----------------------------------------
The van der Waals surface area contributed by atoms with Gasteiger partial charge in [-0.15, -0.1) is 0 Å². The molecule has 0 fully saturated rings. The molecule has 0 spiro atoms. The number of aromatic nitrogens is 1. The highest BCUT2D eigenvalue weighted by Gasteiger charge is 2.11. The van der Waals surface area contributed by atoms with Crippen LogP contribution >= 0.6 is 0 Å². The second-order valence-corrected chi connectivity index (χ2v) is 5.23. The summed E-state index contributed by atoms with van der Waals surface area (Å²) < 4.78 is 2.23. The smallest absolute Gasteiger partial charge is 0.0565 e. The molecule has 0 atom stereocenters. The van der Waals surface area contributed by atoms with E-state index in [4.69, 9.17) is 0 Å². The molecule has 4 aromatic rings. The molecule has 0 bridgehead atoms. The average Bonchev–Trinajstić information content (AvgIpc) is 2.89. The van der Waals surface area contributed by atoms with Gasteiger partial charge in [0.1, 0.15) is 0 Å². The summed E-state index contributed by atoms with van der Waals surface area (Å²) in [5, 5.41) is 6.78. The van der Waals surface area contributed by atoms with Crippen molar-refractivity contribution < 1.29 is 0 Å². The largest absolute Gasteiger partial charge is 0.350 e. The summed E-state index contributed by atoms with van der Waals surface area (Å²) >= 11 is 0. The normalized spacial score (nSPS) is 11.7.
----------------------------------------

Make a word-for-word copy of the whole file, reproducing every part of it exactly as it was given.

The van der Waals surface area contributed by atoms with Gasteiger partial charge in [-0.15, -0.1) is 0 Å². The molecule has 0 fully saturated rings. The molecule has 0 spiro atoms. The number of aromatic nitrogens is 1. The highest BCUT2D eigenvalue weighted by Gasteiger charge is 2.11. The van der Waals surface area contributed by atoms with Crippen LogP contribution >= 0.6 is 0 Å². The second-order valence-corrected chi connectivity index (χ2v) is 5.23. The summed E-state index contributed by atoms with van der Waals surface area (Å²) < 4.78 is 2.23. The smallest absolute Gasteiger partial charge is 0.0565 e. The molecule has 0 atom stereocenters. The van der Waals surface area contributed by atoms with E-state index in [4.69, 9.17) is 0 Å². The molecule has 4 aromatic rings. The molecule has 0 bridgehead atoms. The average Bonchev–Trinajstić information content (AvgIpc) is 2.89. The van der Waals surface area contributed by atoms with Gasteiger partial charge in [0.1, 0.15) is 0 Å². The summed E-state index contributed by atoms with van der Waals surface area (Å²) in [5, 5.41) is 6.78. The van der Waals surface area contributed by atoms with Crippen molar-refractivity contribution < 1.29 is 0 Å². The largest absolute Gasteiger partial charge is 0.350 e. The summed E-state index contributed by atoms with van der Waals surface area (Å²) >= 11 is 0. The normalized spacial score (nSPS) is 11.7.